• Environmental Probe (for generating a cube map to represent reflections from physical environment)
  • Face Tracking (detect and track faces)
  • 2D Image Tracking (detect and track 2D images)
  • 3D Object Tracking (detect and track 3D objects)
  • Meshing (generate triangle meshes that correspond the physical space)
  • Body Tracking (recognize people in physical space)
  • Collaborative Participants (track the position and orientation of other devices in a shared AR experience)
  • Human Segmentation and Occlusion (blend physical and virtual objects by applying distance to rendered 3D content)
  • Raycast (queries physical surroundings for detected planes and feature points)


Vuforia is a SDK for creating AR applications. Current version is 9.5.

Currently available features:

  • Model Targets (recognize objects by shape using pre-existing 3D models)
  • Area Targets (scan your surroundings using iPad with LiDAR or Matterport 3D camera and augment objects in the environment)
  • Image Targets (attach content onto real world images)
  • Object Targets (scan small objects and recognize them in AR)
  • Multi-Targets (use more than one Image Target simultaneously)
  • Cylinder Targets (recognize images wrapped onto objects that are cylindrical)
  • VuMarks (bar code that works as an AR target)
  • External Camera (access video data from camera outside of the one in a phone when creating AR experiences)
  • Ground Plane (place content on horizontal surfaces)
  • Vuforia Fusion (framework for creating Vuforia AR experiences on cross-platform)

Zappar WebAR

Create AR by bringing it directly to the mobile web browser. No app required (but they also have a mobile app for publishing AR content).

Currently available features:

  • World Tracking (keep position of virtual content constant in the real world environment)
  • Face Tracking (track users face and augment content)
  • Image Tracking (track an existing image and augment content on it)
  • Lighting (illuminate 3D content in your scene)
  • Add buttons and interactivity

Adobe Aero

A platform for creating AR experiences without needing to code. Supports iOS, Windows and macOS.

Currently available features:

  • objects can be animated and placed on real world

Snapchat Lens Studio

Snapchat is a social media platform that lets users share pictures and videos that disappear after a while. They are known for having different AR face filters. Current version is 2.3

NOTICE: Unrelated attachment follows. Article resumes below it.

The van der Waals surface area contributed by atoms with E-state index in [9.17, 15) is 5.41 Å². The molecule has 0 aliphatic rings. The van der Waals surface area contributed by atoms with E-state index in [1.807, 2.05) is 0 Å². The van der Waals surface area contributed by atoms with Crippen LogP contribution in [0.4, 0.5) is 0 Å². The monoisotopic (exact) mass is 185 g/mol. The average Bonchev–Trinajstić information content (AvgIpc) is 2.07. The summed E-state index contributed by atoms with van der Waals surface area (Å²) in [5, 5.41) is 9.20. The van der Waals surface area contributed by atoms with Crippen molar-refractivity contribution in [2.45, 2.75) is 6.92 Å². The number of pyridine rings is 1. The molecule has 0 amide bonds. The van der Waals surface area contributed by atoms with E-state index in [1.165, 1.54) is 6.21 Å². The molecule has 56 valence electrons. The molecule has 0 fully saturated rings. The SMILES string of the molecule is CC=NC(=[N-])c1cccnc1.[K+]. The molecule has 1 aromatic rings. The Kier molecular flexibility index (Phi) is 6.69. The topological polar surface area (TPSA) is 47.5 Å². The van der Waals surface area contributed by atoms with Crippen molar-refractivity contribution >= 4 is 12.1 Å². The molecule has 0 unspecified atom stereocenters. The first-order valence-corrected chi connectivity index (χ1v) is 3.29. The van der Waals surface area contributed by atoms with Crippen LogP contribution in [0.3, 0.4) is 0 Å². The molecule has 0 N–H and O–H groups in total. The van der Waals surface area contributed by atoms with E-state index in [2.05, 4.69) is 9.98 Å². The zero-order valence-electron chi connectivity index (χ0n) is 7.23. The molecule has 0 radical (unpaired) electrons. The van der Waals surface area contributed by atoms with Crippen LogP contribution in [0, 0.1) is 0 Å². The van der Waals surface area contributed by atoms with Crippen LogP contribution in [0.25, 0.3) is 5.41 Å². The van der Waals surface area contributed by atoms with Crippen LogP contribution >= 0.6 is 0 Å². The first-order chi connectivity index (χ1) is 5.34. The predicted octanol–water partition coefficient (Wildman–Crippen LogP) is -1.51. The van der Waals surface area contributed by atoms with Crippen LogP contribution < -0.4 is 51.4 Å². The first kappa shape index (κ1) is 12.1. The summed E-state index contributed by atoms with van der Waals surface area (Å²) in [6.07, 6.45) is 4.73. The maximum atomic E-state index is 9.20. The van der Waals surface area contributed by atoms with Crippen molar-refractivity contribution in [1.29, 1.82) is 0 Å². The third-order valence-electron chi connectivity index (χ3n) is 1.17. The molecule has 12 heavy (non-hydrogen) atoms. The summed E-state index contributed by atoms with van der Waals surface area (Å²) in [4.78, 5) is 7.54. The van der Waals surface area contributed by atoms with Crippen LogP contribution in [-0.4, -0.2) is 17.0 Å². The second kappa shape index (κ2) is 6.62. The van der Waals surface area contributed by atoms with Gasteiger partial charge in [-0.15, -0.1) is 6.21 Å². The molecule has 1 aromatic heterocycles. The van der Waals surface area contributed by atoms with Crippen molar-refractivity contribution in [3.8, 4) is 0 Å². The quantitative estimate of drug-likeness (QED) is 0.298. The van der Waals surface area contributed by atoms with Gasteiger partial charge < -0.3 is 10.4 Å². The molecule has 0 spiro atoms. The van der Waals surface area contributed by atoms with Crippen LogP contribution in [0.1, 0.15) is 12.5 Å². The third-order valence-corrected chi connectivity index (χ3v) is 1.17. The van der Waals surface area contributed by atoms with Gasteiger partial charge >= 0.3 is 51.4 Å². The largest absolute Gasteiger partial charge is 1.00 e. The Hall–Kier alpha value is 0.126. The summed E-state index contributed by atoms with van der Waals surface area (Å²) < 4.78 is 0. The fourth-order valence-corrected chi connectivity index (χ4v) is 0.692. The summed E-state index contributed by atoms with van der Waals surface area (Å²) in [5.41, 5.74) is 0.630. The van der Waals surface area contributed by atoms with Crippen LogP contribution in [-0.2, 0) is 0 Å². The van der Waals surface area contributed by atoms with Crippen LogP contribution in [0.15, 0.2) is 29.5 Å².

Currently available features:

  • Marker Tracking (track content of a physical image)
  • Object Tracking (attach 2D images and animations to certain objects found in the scene, currently supports tracking of a Cat, Dog, Hand and Body)
  • Device Tracking (place objects that appear in front of the user, can detect surfaces and rotations)
  • Particles (shader based system for emitting particles)
  • Segmentation (can be used to hide certain areas of the scene)
  • Hand Gestures (hand recognition feature for triggering events that can be used to perform actions)
  • Audio Effects (applied to the audio that microphone has recorded, like pitch shift the user's voice)

Facebook (Instagram) Spark AR

AR effects used in Facebook platforms. Current version is v100. New versions are released every 2 weeks.

Currently available features:

  • People Tracking (hand and face tracker)
  • Plane Tracker (track horizontal surfaces)
  • Target Tracker (track images, like posters, in real world)
  • Environment Textures (mimic the light in a real world environment)
  • Retouching Material (add retouching effects like skin smoothing)
  • Particles (emit particle effects)


The idea of this blog post was to have a centralized location of currently available features in these different AR SDKs. There's obviously many more possible SDKs to use but I wanted to concentrate on the platforms that I have been using before or that are popular.

Some of the glossary that's used here might not make a lot of sense if you are not familiar with AR, but the documentations have longer and better explanations of all the features.

If you are interested to start testing how AR apps work, I recommend you to just pick something that sounds interesting and look for some beginner tutorials! I think back in 2016 when I started with Vuforia, I had done my first simple image recognition AR app in 10 minutes ^_____^